says that he “was praying alone”. Many other passages of the Gospels refer to this practice,particularly in critical moments like this one, when Jesus is preparing himself for his way to thecross. Earlier in our paper we mentioned how important it was for St. Luke to state the spiritualcontext of the confession, rather than mentioning the geographical location, as a way ofhighlighting the fact that Jesus does not work alone, but rather in communion with his heavenlyFather.In today’s secular and consumerist world, as we confess Jesus as “The Messiah of God”, we areurged to deepen our spirituality, rooted in our Christian faith, which is “the assurance of thingshoped for, the conviction of things not seen (Heb. 11:1). This enables us to see beyond the“natural” world, in order to “hope against hope” (Rom. 4:18). It equips us with a vision for adiscipleship, which empowers us to work for and to see “a new heaven and a new earth” (Rev.21:1), providing a certainty that even when we don’t know what the future holds, we know forsure Who holds the future. This indeed providesdynamos, a unique inspiration to work for abetter and more just world that other initiatives do not have.In our mainline “historical churches” in general we need to further acknowledge the importance ofPneumatology, i.e. to explore more on the role of the Spirit who empowers. In the Bible, theHebrew term for the Spirit is ruah. Its first meaning, and that of its Latin translation spiritus, is"breath”. It refers to the breath of God as the power that gives life to the creatures (cf. Ps 104:29-30). It appears as a manifestation of Gods dynamism that is communicated to creatures. The wordis also known in the New Testament as the paraclete (Jn. 14:16.26; 15:26; 16:7), where it may betranslated into English as counsellor, helper, encourager, facilitator, inspirer, advocate, orcomforter and the early church identified it as the Holy Spirit (Acts 1:5.8; 2:4.38). Saint Paul says inRomans 8:26: “The Spirit helps us in our weakness”.There is an important relationship between spirituality and ecumenism as well. This has beenunderscored by Cardinal Walter Kasper, former head of the Pontifical Council for PromotingChristian Unity, in his Handbook of Spiritual Ecumenism, published in 2007, which has providedfresh insights on this important topic. In an effort to summarize his main points, regarding SpiritualEcumenism, I would like to share the following: (1) It is significant that when Jesus expressed hisdesire for unity, he did not do so in a teaching or in a commandment to his disciples, but ratherin a prayer to his Father (Jn. 17:21). Unity is a gift from above, stemming from and growingtoward loving communion with the Father, Son and Holy Spirit; (2) Prayer for unity is the royaldoor of ecumenism: it leads Christians to look at the Kingdom of God and the unity of the Churchin a fresh way; it deepens their bonds of communion; and it enables them to courageously facepainful memories, social burdens and human weakness; (3) Spiritual ecumenism also requires a“change of heart and holiness of life”, arising from Jesus’ call to conversion. The way towardreconciliation and communion unfolds when Christians feel the painful wound of division in theirhearts, in their minds and in their prayers. Only in the context of conversion and renewal of mindcan the wounded bonds of communion be healed.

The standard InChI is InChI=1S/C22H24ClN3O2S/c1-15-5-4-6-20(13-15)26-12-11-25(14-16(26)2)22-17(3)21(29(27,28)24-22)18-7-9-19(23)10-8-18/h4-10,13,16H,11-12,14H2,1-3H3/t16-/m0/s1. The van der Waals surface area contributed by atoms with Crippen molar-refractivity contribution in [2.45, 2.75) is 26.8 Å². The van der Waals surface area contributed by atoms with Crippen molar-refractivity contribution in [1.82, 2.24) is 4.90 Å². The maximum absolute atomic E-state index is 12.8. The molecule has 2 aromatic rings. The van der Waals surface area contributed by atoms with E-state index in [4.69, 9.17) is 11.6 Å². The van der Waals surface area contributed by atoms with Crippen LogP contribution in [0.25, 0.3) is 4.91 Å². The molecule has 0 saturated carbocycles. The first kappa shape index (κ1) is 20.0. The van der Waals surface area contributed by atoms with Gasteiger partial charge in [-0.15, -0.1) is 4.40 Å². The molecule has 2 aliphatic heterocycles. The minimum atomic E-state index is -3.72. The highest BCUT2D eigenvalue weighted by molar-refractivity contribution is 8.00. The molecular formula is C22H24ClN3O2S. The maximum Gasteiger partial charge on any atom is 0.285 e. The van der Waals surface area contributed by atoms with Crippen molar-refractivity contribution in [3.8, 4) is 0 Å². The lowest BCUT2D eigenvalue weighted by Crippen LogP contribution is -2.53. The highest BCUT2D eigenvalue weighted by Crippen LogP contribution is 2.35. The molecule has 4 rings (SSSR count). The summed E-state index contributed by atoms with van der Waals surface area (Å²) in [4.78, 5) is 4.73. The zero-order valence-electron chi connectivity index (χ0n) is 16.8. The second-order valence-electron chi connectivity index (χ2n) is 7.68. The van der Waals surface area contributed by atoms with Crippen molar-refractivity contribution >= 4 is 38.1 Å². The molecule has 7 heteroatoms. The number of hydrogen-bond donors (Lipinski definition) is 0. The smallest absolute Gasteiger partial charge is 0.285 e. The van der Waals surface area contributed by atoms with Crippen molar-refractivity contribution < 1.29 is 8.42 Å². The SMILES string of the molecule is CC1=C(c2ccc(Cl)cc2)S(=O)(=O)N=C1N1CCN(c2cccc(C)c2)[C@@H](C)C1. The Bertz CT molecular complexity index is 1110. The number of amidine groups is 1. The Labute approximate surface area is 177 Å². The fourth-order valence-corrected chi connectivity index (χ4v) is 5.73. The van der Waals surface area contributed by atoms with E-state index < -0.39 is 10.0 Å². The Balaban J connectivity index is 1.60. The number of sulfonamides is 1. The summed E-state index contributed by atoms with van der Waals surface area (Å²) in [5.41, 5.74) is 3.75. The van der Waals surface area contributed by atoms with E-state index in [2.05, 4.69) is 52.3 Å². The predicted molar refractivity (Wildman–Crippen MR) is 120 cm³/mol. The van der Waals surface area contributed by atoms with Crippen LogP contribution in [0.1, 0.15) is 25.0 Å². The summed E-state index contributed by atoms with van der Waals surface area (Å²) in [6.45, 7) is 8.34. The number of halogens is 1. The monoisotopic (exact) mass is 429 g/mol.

And (4) Spiritual ecumenism, concludes cardinal Kasper, is called “the soul of the wholeecumenical movement”. According to the Second Vatican Council, the ecumenical movement hasbeen brought about “under the inspiring grace of the Holy Spirit”. It is a spiritual process, carriedout in faithful obedience to the Father, following the will of Christ, under the guidance of the HolySpirit. The work of ecumenism, therefore, is rooted in the foundations of Christianspirituality, requiring more than ecclesial diplomacy, academic dialogue, social involvementand pastoral cooperation. It presupposes a real appreciation of the many elementsof sanctification and truth wrought by the Holy Spirit both within and beyond thevisible boundaries of the Catholic Church (Kasper 2007).On this pertinent theme, our beloved brother, the Dominican friar from Brazil, Frei Betto, said inan interview: “My spirituality is centred on the example of Jesus. I am impassioned by histestimony and example. But I also feel spiritually enriched with other contributions, especiallythat of Buddhism. I think that the Catholic Church is very poor in respect to meditation for reasonsthat I am still studying. It has severely persecuted its mystics throughout history. Forme, spirituality is the language of the future. I give a lot of time to this, because I dont believethat humanity will find a new path without diving deeply in spirituality. In other words, whatpeople are searching for is very close to them, but they dont know it” (Betto 1998:1).And Betto expressed later in the interview: “Spirituality is not for the satisfaction of myego. Spirituality gives one the capacity to love others more, especially those who are mostneedy. Jesus identified himself with the poorest people, so I believe that it is fundamental forspiritualists to see in the poor, in the oppressed, the true presence of God. For my spiritualliberation, for my realization, it is necessary that I love those around me. Subjectively I cannotjudge anyone, but objectively I find no value in a spirituality that does not rise to the liberationof the oppressed. I believe in a spirituality that returns to make the entire world a place ofharmony and fraternity. And this means a fight against injustice” (Betto 1998:2).I believe that Spirituality is not limited to our participation in specific spiritual practices (prayer,Bible reading, praise), it is, rather to receive through them and through other means, thenecessary discernment of the Spirit in order to read accurately the signs of the times, to exercisea liberating witness as a result of our relationship of dialogue with the God of life, the God of thepoor and of those excluded and who suffer. Paraphrasing the Swiss Reformed theologian KarlBath, who suggested that to be faithful witnesses to the Gospel, we ought to hold the Bible in onehand and newspaper in the other;spirituality is the bridge that inspires us to carry out anauthentic discipleship that is connected both withthe Biblical text and the context where weserve.Spirituality, from a Christian perspective is an endeavour to live in obedience to the gospel of JesusChrist, in other words, it means discipleship. "Who do you say that I am?" Jesus asked his firstdisciples. The response to that question is the disciples spirituality in living a life consistent withthe Gospels.